Adsorption tests with the fluidized bed were carried out using three arbitrarily selected fluidizing velocities. In practice the fluidizing velocity is chosen to expand the bed to a large enough extent to avoid bed clogging. Both concentration and particle size distribution of the incoming suspended solids affect this choice. 5.3 Breakthrough Curves 5.3.1 Effect of Liquid Velocity Figure 8 shows the effect that changing velocity on the concentration of treated solution. It can be seen that the increase in velocity lowers the slope of the breakthrough curve leading to better initial dye removal and longer saturation time. The slope of the breakthrough curve is highest for 0.0254 m/s and lowest for 0.034 m/s, thus the performance of the fluidized bed was found highest for liquid velocity 0.034 m/s. However, increasing velocity further may or may not improve the color removal capacity of the fluidized bed since it reduces the residence time of the fluid in the bed which affects the mass transfer rate adversely.


Fig 8: Effect of velocity change on the concentration of treated solution 5.3.2 Effect of Adsorbent Particle Size The effect of particle diameter on the concentration of the treated solution at constant velocity is shown in Figure 9. It is observed that a reduction in particle size the range 1.3-1.15 mm to 1-0.84 mm gives a better removal of dye and a prolonged adsorption of material. For smaller particle adsorption is better as exposed surface area to the solution is more for same amount of carbon and also it takes longer time to get exhausted. For comparatively larger sizes (1 -0.84 mm and 1.3-1.15 mm) the effect of size reduction is less prominent.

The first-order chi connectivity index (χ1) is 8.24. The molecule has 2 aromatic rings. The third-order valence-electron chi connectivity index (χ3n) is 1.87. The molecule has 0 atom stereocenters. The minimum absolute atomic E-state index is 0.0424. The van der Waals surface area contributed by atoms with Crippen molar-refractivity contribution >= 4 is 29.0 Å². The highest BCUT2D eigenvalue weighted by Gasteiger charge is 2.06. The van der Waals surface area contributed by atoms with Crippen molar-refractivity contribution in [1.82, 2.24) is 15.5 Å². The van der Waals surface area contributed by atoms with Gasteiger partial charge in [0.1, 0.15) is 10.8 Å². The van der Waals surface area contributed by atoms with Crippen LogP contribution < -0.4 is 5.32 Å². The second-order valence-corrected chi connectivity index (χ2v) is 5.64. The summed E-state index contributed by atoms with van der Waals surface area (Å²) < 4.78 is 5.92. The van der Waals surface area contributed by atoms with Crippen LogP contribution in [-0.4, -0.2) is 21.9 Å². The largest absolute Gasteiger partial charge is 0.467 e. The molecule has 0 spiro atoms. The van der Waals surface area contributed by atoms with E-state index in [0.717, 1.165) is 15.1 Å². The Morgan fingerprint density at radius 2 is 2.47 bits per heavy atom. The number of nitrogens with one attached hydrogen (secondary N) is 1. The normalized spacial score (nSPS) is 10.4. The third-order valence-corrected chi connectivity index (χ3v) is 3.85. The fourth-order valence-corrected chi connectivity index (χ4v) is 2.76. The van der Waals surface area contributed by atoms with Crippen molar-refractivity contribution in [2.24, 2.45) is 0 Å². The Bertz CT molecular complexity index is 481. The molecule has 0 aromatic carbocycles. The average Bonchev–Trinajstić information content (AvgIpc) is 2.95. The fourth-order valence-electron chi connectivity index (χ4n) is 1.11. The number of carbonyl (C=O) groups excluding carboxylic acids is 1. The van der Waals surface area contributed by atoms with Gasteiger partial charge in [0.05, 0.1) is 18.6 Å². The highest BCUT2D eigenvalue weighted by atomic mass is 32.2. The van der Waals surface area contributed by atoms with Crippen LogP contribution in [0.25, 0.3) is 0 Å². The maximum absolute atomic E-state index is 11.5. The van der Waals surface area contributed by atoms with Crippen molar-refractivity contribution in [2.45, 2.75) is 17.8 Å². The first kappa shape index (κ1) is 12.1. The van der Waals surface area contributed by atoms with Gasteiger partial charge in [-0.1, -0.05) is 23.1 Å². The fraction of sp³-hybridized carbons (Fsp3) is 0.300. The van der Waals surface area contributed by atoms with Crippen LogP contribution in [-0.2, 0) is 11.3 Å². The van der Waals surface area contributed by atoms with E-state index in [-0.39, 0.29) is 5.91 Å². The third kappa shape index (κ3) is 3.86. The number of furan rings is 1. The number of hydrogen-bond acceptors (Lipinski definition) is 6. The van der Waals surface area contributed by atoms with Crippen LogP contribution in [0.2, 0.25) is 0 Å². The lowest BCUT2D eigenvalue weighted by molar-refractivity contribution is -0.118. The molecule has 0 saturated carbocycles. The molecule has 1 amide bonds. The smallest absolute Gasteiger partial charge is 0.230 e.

Fig 9: Effect of particle size on the concentration of treated solution 5.3.3 Effect of Liquid Inlet Concentration Figure 10 shows the effect of the feed solution on colored removal. The initial concentrations used for the feed solutions were 29.45 ppm, 23 ppm and 18.45 ppm. For higher initial concentration decrease in concentration of the treated water is less significance than that for the lower initial concentration.


Fig 10: Effect of Initial Concentration treated solution This would be expected as an increase in concentration means there is more material to be adsorbed. Since the amount of carbon and the velocity were constant for this experiment, the particles would adsorb the same amount of dye before becoming saturated. Thus the experiments were higher concentration reaches saturation before the lower one, as shown in Figure 10.